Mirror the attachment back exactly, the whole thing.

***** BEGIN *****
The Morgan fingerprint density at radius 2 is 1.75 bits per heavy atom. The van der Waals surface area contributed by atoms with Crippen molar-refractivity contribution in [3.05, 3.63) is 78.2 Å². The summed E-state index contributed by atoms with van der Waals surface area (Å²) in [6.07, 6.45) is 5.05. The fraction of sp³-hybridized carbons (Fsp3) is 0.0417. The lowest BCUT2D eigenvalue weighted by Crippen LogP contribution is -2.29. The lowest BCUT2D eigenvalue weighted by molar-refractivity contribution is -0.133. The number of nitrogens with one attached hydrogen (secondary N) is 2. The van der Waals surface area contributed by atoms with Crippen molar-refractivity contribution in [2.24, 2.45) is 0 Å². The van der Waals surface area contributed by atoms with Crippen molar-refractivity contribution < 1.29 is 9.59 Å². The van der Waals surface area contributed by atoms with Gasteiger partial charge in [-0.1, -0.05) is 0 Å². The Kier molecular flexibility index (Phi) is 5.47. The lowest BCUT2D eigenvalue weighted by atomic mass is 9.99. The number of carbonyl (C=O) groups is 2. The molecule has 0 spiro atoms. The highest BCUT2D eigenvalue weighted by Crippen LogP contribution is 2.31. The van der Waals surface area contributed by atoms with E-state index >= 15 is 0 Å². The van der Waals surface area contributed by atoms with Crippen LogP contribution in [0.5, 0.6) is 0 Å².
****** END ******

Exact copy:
The Morgan fingerprint density at radius 2 is 1.75 bits per heavy atom. The van der Waals surface area contributed by atoms with Crippen molar-refractivity contribution in [3.05, 3.63) is 78.2 Å². The summed E-state index contributed by atoms with van der Waals surface area (Å²) in [6.07, 6.45) is 5.05. The fraction of sp³-hybridized carbons (Fsp3) is 0.0417. The lowest BCUT2D eigenvalue weighted by Crippen LogP contribution is -2.29. The lowest BCUT2D eigenvalue weighted by molar-refractivity contribution is -0.133. The number of nitrogens with one attached hydrogen (secondary N) is 2. The van der Waals surface area contributed by atoms with Crippen molar-refractivity contribution in [2.24, 2.45) is 0 Å². The van der Waals surface area contributed by atoms with Crippen molar-refractivity contribution < 1.29 is 9.59 Å². The van der Waals surface area contributed by atoms with Gasteiger partial charge in [-0.1, -0.05) is 0 Å². The Kier molecular flexibility index (Phi) is 5.47. The lowest BCUT2D eigenvalue weighted by atomic mass is 9.99. The number of carbonyl (C=O) groups is 2. The molecule has 0 spiro atoms. The highest BCUT2D eigenvalue weighted by Crippen LogP contribution is 2.31. The van der Waals surface area contributed by atoms with E-state index >= 15 is 0 Å². The van der Waals surface area contributed by atoms with Crippen LogP contribution in [0.5, 0.6) is 0 Å².